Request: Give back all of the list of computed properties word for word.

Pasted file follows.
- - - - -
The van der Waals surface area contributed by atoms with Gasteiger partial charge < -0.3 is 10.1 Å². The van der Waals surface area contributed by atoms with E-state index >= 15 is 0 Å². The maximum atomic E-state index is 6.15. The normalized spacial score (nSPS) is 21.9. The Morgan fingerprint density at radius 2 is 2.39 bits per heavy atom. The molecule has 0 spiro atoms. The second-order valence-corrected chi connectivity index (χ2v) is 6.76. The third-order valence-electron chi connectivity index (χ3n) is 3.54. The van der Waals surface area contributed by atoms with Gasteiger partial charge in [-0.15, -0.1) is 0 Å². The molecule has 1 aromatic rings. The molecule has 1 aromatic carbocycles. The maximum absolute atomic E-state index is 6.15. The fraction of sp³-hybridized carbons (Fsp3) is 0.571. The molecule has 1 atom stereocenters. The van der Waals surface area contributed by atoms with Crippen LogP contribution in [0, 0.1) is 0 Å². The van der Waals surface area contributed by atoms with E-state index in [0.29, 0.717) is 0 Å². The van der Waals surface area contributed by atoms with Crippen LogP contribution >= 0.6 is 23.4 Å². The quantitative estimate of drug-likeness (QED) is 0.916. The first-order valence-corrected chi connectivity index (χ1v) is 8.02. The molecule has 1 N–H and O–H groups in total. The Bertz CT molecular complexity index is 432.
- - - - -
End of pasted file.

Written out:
The van der Waals surface area contributed by atoms with Gasteiger partial charge < -0.3 is 10.1 Å². The van der Waals surface area contributed by atoms with E-state index >= 15 is 0 Å². The maximum atomic E-state index is 6.15. The normalized spacial score (nSPS) is 21.9. The Morgan fingerprint density at radius 2 is 2.39 bits per heavy atom. The molecule has 0 spiro atoms. The second-order valence-corrected chi connectivity index (χ2v) is 6.76. The third-order valence-electron chi connectivity index (χ3n) is 3.54. The van der Waals surface area contributed by atoms with Gasteiger partial charge in [-0.15, -0.1) is 0 Å². The molecule has 1 aromatic rings. The molecule has 1 aromatic carbocycles. The maximum absolute atomic E-state index is 6.15. The fraction of sp³-hybridized carbons (Fsp3) is 0.571. The molecule has 1 atom stereocenters. The van der Waals surface area contributed by atoms with Crippen LogP contribution in [0, 0.1) is 0 Å². The van der Waals surface area contributed by atoms with E-state index in [0.29, 0.717) is 0 Å². The van der Waals surface area contributed by atoms with Crippen LogP contribution >= 0.6 is 23.4 Å². The quantitative estimate of drug-likeness (QED) is 0.916. The first-order valence-corrected chi connectivity index (χ1v) is 8.02. The molecule has 1 N–H and O–H groups in total. The Bertz CT molecular complexity index is 432.